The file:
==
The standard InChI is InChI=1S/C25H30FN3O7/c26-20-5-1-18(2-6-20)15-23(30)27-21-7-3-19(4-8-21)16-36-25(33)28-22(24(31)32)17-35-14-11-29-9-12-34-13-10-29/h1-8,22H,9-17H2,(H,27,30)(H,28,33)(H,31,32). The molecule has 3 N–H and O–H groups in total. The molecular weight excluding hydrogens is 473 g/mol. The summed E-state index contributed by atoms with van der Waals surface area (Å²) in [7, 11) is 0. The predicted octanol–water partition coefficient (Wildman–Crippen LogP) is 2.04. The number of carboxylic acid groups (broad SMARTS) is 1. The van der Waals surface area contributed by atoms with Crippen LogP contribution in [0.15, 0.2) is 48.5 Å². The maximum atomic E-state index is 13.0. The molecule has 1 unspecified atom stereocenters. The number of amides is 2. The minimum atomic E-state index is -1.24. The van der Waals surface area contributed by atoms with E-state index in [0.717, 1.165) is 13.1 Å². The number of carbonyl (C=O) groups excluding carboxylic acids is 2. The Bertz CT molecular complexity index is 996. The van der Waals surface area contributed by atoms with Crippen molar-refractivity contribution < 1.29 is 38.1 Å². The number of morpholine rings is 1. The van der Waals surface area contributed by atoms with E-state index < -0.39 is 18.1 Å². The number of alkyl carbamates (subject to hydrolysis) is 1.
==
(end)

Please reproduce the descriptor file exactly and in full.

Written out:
The standard InChI is InChI=1S/C25H30FN3O7/c26-20-5-1-18(2-6-20)15-23(30)27-21-7-3-19(4-8-21)16-36-25(33)28-22(24(31)32)17-35-14-11-29-9-12-34-13-10-29/h1-8,22H,9-17H2,(H,27,30)(H,28,33)(H,31,32). The molecule has 3 N–H and O–H groups in total. The molecular weight excluding hydrogens is 473 g/mol. The summed E-state index contributed by atoms with van der Waals surface area (Å²) in [7, 11) is 0. The predicted octanol–water partition coefficient (Wildman–Crippen LogP) is 2.04. The number of carboxylic acid groups (broad SMARTS) is 1. The van der Waals surface area contributed by atoms with Crippen LogP contribution in [0.15, 0.2) is 48.5 Å². The maximum atomic E-state index is 13.0. The molecule has 1 unspecified atom stereocenters. The number of amides is 2. The minimum atomic E-state index is -1.24. The van der Waals surface area contributed by atoms with E-state index in [0.717, 1.165) is 13.1 Å². The number of carbonyl (C=O) groups excluding carboxylic acids is 2. The Bertz CT molecular complexity index is 996. The van der Waals surface area contributed by atoms with Crippen molar-refractivity contribution < 1.29 is 38.1 Å². The number of morpholine rings is 1. The van der Waals surface area contributed by atoms with E-state index < -0.39 is 18.1 Å². The number of alkyl carbamates (subject to hydrolysis) is 1.